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Is Your Relationship Ready for a Joint Bank Account?

By Colleen Kane

  • PUBLISHED March 01
  • |
  • 5 MINUTE READ

For some couples, the decision to open a joint bank account represents a relationship milestone. After all, having an account from which two (or more) people can make transactions independently requires a level of commitment, trust and awareness of each other’s spending and savings styles. And if you’re sharing your resources with your significant other, you’re implicitly sharing your financial goals. 

Or are you? If that idea strikes fear into your frugal (or spendy) heart, you may need to consider whether sharing resources makes sense for your couplehood.

Here are some factors to weigh in making the decision to open a joint account with your partner.
 
Advantages of a Joint Account 
In terms of mere practicalities, pooling your money in a way that allows both of you to have ready access to it makes paying bills more convenient. Plus, you can stay on top of your financial responsibilities as a team.  

Money can loom large in committed relationships, but having common goals and working together is one indicator of a strong bond. So if you’re cohabitating or getting married, sharing a joint account is a way to do just that.

A shared bank account also lays it all out there. Both of you will be able to see exactly where your money is being spent—and that can be important information in aligning your financial goals. And no, you’re not alone if you’ve ever fibbed to your partner about your spending—one in three people who argue with their significant other about money admit they’ve hidden a purchase from their partner.

Knowing you have joint accountability may keep both of you from making purchases that are off budget or that derail your goals. And having talked about those goals, and working on them together, might help you avoid the number one thing couples argue about: money. 

With all these advantages, is opening a joint account right for your relationship? WenFang Bruchett, a former bank manager and the founder of the site Bliss Finance, recommends that couples open a joint account, but says that every joint account must have a purpose. 

You might, for example, set up one account for both of your paychecks to be directly deposited and then flow a set amount of money to two more accounts, Bruchett says. The second account would be controlled by Person A to pay for household expenses and the the third account would be controlled by Person B to pay other mandatory expenses. Another savings account might be used to set aside money for taxes or insurance payments, she says.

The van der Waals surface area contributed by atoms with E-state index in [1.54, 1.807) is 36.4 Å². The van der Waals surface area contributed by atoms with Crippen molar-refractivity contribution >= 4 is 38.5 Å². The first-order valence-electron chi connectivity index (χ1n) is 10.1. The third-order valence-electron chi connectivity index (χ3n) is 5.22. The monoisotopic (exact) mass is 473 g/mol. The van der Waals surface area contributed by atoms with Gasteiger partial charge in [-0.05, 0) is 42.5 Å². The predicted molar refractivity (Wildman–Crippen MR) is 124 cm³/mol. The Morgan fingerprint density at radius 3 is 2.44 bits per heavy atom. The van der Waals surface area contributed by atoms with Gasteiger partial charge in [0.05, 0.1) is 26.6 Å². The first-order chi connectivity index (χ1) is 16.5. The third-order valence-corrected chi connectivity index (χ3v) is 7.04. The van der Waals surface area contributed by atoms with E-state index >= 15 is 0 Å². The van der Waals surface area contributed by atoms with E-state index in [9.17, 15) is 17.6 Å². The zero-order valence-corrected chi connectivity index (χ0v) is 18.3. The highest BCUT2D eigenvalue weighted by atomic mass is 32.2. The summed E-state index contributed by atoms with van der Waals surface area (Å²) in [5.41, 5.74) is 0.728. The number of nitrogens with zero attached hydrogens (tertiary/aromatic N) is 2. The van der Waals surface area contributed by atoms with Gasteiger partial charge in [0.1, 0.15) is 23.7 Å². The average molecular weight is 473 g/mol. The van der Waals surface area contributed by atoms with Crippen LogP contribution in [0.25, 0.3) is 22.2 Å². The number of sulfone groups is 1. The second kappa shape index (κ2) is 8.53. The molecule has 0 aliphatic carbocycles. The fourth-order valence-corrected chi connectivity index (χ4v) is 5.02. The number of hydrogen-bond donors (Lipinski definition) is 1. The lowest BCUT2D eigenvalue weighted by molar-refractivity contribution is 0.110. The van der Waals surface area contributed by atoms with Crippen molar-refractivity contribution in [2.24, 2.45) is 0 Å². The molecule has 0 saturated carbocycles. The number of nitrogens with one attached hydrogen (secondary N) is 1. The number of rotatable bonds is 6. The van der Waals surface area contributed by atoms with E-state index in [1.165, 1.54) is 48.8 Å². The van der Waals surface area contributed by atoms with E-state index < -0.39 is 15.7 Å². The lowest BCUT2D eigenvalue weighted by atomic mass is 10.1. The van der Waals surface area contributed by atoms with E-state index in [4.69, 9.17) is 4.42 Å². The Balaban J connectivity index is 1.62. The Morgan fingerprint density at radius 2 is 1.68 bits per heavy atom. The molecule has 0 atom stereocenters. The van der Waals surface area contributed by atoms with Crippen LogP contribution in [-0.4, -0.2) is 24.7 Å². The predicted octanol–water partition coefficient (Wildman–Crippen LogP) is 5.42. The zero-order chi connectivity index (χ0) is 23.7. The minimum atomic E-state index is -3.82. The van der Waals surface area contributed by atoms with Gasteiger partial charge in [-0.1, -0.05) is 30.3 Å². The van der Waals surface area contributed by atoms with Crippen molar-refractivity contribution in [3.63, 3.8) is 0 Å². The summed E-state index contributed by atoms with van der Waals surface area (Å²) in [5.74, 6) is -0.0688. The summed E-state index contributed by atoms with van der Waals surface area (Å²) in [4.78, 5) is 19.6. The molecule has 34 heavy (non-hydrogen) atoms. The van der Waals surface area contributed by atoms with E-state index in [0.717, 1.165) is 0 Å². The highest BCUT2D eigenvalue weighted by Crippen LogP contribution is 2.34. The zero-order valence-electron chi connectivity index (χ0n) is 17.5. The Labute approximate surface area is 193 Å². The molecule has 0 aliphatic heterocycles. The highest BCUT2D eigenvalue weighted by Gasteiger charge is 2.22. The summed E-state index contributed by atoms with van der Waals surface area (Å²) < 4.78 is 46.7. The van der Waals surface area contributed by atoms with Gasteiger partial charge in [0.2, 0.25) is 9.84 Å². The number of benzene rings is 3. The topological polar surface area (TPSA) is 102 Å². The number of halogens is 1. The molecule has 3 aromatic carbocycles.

A final advantage: Should serious illness—or worse—strike one of you, the other will still have access to your pooled funds. 
 
Downsides of a Joint Account 
When you’re sharing a joint account, both of you are responsible if something happens. If the account becomes overdrawn, for example, that will affect both of your credit scores. Creditors can also garnish from a joint account to settle unpaid debts, whether you created them or not.

There’s also an emotional level. For some, opening a joint account means giving up independence. And should you break up or divorce, that lack of financial independence could become a headache or worse. Both partners have the right to use the money from the account —or empty it—regardless of who originally deposited the funds. 

“I am a strong advocate for each individual in a couple having at least one account separate from their partner,” says Brynne Conroy, the Femme Frugality money blogger. “I like to think of this separate account as an insurance policy.”

“That doesn't mean you do it secretly,” she continues. “Talking about money with your partner—including any separate accounts you may have—is a vital part of financial fidelity. But it does mean you need to have that conversation and set up some type of cushion for each of yourselves individually, ideally allocating equitable resources to each account, regardless of who earns more.”
 
To Merge or Not to Merge
Conroy touches on a theme common to couples sharing finances: If it’s going to work, regular communication is essential. Discuss both of your debts and make plans for tackling them, go over your assets and talk about your spending styles, and—crucially—your savings goals. Together, you’ll need to put your financial house in order, to budget and to designate regular financial responsibilities.

So should you go all in and merge your accounts, take a partial-merge compromise or keep entirely separate finances?   

“Too many couples pick a system for shared finances without thinking critically about it. For example, some couples completely merge their finances because that’s how their parents did it,” says Sam Schultz, co-founder of Honeyfi, a free app that helps couples manage money. “But like it or not, finances will play a central role in your relationship with your significant other. So make sure you explore your options before making any decision.

Schultz recommends checking in with your spouse after a few months to see if your system is working. He and his wife ended up moving away from a shared system, opting instead for an “allowance” system; he says they fight less and are now more aligned.

And that’s what it’s all about—not just paying the bills together, but doing so in a way that feels right for your relationship. 

Colleen Kane is a freelance writer who has written for CNBC, Fortune, Money and many other publications.

Illustration by Carolyn Bouchard.

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